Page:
Bball
03-27-2009, 04:15 PM
BTW... I'm not exactly 'for' the casino even though my post read that way. I just think it's a foregone conclusion that it's coming. As long as billionaire team owners aren't required to pay their own way and have the ability to (all but) require taxpayers to support their endeavors PLUS expect support at the ticket window too, financing will naturally funnel that way. There is a point of diminishing returns when it comes to taxing people and businesses and we're fast reaching it if not already well in the middle of it.

-Bball

Roaming Gnome
03-27-2009, 06:06 PM
Indystar.com
By: Mary Beth Schneider and Brendan O''Shaughnessy
http://www.indystar.com/article/20090327/LOCAL18/903270383/-1/ARCHIVE


March 27, 2009

Lawmakers: CIB fix will be 'shared pain'

Higher taxes, cash from Colts are options to overcome $20M shortfall

By Mary Beth Schneider and Brendan O'Shaughnessy
mary.beth.schneider@indystar.com

Solving the financial woes afflicting the Capital Improvement Board will be the responsibility of Marion County taxpayers, fans, visitors and Indianapolis' two largest sports teams.

That was the sentiment most clearly heard Thursday at the Statehouse, where lawmakers have been engaged in intense behind-closed-doors negotiations to find a way to bail out the agency that runs sports stadiums in Indianapolis.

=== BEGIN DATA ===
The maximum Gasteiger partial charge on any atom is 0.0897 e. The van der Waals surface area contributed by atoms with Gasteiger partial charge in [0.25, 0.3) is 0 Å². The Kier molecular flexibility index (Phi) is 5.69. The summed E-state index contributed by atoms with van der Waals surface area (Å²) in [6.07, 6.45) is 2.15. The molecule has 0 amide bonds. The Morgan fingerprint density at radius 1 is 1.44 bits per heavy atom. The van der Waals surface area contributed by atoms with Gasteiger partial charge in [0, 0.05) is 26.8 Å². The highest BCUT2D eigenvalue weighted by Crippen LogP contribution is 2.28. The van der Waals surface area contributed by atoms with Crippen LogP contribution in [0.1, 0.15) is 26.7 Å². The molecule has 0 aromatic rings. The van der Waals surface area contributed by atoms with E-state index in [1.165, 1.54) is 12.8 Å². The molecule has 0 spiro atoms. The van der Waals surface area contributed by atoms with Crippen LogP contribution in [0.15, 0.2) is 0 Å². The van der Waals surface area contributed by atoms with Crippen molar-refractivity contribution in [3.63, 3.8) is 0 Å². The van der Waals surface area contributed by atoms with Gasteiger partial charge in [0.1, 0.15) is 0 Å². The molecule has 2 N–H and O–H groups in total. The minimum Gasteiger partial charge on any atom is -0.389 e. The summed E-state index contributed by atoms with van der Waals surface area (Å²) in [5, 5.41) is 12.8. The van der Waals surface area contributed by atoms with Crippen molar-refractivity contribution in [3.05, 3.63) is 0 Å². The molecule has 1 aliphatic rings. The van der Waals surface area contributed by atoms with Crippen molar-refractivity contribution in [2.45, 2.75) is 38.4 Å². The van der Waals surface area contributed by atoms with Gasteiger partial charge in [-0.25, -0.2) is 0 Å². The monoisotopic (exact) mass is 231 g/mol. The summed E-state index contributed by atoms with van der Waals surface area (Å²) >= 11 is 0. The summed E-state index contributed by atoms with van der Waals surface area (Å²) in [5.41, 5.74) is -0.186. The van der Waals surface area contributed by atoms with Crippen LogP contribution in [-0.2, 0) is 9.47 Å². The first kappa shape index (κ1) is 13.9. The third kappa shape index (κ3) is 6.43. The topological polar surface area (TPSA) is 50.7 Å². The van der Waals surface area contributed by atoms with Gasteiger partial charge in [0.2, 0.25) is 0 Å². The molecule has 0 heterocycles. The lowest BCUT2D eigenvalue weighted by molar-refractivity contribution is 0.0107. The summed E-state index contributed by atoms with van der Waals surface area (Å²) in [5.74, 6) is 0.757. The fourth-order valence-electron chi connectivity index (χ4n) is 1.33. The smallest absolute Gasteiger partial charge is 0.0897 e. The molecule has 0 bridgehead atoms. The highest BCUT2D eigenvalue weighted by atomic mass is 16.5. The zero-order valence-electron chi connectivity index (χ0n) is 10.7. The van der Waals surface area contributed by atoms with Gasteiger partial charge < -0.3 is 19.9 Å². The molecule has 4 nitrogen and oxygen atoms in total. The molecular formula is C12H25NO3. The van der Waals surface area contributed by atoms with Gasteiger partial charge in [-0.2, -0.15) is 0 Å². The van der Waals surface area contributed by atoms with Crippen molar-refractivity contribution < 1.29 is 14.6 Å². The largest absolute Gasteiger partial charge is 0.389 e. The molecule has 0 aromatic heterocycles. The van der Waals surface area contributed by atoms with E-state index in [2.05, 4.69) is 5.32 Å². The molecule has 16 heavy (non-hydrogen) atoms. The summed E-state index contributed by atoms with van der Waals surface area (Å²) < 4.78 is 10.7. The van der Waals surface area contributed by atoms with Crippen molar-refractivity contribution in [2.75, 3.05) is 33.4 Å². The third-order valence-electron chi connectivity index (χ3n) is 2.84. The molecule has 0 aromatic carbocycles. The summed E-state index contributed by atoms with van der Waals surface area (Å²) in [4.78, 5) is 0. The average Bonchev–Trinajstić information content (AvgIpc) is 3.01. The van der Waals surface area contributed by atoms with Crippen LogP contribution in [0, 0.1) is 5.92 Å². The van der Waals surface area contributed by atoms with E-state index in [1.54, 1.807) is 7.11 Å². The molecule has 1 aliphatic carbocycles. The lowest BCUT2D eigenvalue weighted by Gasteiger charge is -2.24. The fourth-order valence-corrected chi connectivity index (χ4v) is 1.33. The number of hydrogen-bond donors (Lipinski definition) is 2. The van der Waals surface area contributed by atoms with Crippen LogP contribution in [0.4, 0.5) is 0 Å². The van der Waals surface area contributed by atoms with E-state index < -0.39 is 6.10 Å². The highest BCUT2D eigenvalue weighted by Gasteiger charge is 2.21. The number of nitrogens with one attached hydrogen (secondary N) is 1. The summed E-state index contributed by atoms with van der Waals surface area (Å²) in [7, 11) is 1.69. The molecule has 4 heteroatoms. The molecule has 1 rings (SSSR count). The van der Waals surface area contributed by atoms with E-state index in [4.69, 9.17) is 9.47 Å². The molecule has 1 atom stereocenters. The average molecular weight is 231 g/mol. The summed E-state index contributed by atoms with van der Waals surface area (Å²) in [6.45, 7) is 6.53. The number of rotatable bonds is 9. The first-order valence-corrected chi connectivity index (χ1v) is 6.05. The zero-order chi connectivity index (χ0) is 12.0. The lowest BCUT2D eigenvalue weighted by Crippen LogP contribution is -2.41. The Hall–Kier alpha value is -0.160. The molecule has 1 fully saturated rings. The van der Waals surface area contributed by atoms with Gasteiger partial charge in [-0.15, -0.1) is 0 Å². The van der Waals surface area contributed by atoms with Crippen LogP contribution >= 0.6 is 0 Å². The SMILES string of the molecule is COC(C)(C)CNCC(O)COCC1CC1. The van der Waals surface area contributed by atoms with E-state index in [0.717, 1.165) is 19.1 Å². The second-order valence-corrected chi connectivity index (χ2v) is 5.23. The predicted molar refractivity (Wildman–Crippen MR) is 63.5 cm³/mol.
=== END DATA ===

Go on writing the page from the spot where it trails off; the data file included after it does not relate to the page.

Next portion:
Few specifics were available, but legislative leaders said many options were being discussed -- including requiring the Indianapolis Colts to pony up money, raising alcohol or hotel and restaurant taxes, and expanding special tax districts that already capture sales and income taxes for special purposes such as the arenas. Even raising parking meter fees has been floated.

Most likely, they said, is finding a way to tap a revenue stream that takes dollars from those who actually benefit from the facilities -- and doesn't tax people across the state to help out Marion County.

"Obviously, we're stuck trying to find an answer here. We're going to have to pass some legislation," said Senate President Pro Tempore David Long, R-Fort Wayne.

"My goal, and I think a lot of people's goal, is to try to make this pretty much a Marion County solution for the CIB. Whether that's possible or not remains to be seen."

The CIB is facing a $20 million shortfall this year, and that could grow next year if the Indiana Pacers, who are losing money, can't pay the team's $15 million share of the costs of Conseco Fieldhouse.

The lobbying at the Statehouse began weeks ago. On Wednesday, Herb Simon, co-owner of the Pacers, met with Gov. Mitch Daniels, though details of what they discussed were not available.

Sen. Luke Kenley, the Noblesville Republican who is working with Rep. Bill Crawford, D-Indianapolis, on the issue, said lawmakers would meet again next week with "all of the appropriate parties."